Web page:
Everyone needs folate (vitamin B9, or folic acid), but it is especially important when you are pregnant or planning to get pregnant.1
Folate is used by the body for DNA replication (cell division) and in the production of amino acids and vitamins.1 Since it is necessary for the formation of red blood cells, folate deficiency leads to anemia. During pregnancy the need for folate is higher than normal since it is also required for growth and proper development of the fetus.1
Several studies have shown that a daily intake of folic acid before and during pregnancy can reduce the risk of neural tube defects (NTDs) by up to 72%.2 NTDs are among the most common birth defects, contributing to miscarriage, infant mortality and severe congenital abnormalities.1 Since folate supplement was introduced as a recommendation to women worldwide, the number of children born with NTDs has dropped significantly.1 The finding that folate can reduce NTDs is one of the rare instances in which science has been able to identify preventable causes of birth defects.3
Folate is a vitamin B found naturally in food, while folic acid is an artificially produced folate that is used as food fortifier and in dietary supplements. Folic acid is more easily absorbed by the body than the folate form.3
Egg yolk, dark green leafy vegetables (e.g. asparagus, broccoli, spinach and avocado) and various kinds of cabbage, beans, chickpeas, lentils, sunflower seeds, fruits and berries are examples of foods high in folate. The vitamin is heat sensitive and can be easily destroyed by prolonged heating, so fresh vegetables are preferred.4 However, to get enough folic acid during pregnancy, supplements are usually recommended.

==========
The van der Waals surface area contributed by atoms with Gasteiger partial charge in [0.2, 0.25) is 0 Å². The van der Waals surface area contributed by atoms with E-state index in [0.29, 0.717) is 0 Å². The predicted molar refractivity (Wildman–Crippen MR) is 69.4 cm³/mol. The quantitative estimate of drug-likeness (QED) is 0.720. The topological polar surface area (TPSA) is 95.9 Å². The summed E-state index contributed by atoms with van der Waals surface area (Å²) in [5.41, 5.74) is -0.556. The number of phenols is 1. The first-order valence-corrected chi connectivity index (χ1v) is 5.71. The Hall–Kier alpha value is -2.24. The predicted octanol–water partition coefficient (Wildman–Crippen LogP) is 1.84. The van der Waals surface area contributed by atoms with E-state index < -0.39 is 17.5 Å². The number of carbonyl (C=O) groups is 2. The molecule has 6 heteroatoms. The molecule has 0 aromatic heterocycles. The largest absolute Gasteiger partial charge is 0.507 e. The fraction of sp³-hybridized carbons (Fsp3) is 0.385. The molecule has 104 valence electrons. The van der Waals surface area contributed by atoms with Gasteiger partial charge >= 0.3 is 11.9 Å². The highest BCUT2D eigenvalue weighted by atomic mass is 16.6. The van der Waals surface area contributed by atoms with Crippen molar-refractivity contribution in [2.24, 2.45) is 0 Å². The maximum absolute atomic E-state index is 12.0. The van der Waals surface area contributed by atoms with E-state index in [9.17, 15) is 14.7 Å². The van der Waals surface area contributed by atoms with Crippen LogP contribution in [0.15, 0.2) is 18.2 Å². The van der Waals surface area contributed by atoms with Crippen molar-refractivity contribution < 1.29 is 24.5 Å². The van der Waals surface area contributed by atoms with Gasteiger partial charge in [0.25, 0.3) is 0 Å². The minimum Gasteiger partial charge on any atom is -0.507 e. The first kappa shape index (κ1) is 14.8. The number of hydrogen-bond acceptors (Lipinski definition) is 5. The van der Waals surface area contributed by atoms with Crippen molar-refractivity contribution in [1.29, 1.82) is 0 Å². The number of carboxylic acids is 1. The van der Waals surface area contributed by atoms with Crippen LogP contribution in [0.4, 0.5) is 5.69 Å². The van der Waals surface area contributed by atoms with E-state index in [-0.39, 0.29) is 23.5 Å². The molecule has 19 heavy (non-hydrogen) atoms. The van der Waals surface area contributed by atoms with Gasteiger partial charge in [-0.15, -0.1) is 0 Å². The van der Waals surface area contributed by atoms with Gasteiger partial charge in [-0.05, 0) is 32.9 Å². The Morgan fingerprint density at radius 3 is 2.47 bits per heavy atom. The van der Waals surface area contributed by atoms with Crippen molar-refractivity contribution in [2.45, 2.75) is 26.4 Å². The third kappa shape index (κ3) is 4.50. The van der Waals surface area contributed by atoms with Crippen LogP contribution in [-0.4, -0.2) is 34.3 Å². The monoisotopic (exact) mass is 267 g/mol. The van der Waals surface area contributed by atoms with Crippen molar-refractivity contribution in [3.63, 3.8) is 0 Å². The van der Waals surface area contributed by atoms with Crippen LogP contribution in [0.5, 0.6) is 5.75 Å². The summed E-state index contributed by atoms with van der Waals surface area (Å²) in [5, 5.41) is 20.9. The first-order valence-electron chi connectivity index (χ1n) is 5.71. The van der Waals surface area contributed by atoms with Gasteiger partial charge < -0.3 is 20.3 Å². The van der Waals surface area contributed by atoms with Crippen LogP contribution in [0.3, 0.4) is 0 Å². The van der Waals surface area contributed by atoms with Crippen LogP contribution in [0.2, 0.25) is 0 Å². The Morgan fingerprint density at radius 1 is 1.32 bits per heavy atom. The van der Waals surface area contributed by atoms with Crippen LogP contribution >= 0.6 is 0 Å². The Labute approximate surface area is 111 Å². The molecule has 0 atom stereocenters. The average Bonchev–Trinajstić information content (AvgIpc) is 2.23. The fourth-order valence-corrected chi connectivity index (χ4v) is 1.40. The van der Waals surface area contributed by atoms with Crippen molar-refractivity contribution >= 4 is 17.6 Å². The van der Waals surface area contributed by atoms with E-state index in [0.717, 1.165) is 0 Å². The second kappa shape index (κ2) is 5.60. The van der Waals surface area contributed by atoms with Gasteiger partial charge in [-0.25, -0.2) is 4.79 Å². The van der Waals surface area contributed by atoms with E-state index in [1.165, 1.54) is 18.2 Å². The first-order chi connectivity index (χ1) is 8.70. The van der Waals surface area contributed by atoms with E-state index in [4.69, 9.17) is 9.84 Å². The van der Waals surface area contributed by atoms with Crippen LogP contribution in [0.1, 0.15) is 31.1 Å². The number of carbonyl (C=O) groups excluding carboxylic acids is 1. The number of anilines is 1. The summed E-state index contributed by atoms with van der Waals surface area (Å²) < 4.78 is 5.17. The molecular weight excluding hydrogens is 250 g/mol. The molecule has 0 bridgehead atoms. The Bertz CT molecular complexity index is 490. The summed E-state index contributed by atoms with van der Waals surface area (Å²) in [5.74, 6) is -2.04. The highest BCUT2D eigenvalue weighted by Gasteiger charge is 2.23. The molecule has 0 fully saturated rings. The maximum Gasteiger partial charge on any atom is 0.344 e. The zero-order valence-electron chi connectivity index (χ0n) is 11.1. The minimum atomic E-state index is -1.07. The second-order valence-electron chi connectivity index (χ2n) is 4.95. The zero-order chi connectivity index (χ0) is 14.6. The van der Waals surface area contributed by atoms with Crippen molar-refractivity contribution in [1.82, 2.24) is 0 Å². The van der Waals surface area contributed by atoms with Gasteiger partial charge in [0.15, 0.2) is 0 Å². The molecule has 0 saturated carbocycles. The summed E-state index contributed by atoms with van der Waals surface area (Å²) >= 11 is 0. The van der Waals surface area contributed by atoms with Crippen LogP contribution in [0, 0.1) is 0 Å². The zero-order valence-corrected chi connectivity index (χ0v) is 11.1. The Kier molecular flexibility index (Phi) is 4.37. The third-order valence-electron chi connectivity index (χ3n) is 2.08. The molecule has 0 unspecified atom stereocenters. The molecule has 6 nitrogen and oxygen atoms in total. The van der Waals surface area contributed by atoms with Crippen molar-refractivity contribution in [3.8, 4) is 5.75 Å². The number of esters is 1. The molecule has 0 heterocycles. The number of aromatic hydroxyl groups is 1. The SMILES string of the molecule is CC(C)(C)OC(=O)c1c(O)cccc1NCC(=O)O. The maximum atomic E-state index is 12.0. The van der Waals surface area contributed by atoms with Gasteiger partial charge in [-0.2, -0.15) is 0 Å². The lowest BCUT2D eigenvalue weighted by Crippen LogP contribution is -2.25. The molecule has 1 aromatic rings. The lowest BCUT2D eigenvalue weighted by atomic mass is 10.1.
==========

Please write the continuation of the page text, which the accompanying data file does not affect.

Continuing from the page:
Amino acids = The building blocks of proteins
Vitamin B = A group of eight water soluble vitamins. Vitamins are essential nutrients that cannot be produced by the body and hence have to be obtained from food.
Congenital abnormality = Malformation present from birth
NTD (neural tube disorder) = Birth defects of the brain, spine, or spinal cord. The malformations arise when the neural tube fails to close during early embryo development.
Folic Acid Supplementation and Pregnancy: More Than Just Neural Tube Defect Prevention. Rev Obstet Gynecol. 2011; 4(2); 52–59. James A Greenberg, MD, Stacey J Bell, DSc, RD, Yong Guan, MD, and Yan-hong Yu, MD, PhD
Prevention of neural tube defects: Results of the Medical Research Council Vitamin Study. The Lancet, 1991, Volume 338, Issue 8760; 131-137. MRC VITAMIN STUDY RESEARCH GROUP
Folates for reduction of risk of neural tube defects: using oral contraceptives as a source of folate. Journal of Contraception 2011:2 137–150 Anita L Nelson
EFSA 2010, Folic acid: An update on scientific developments, ISSN 1725-9843
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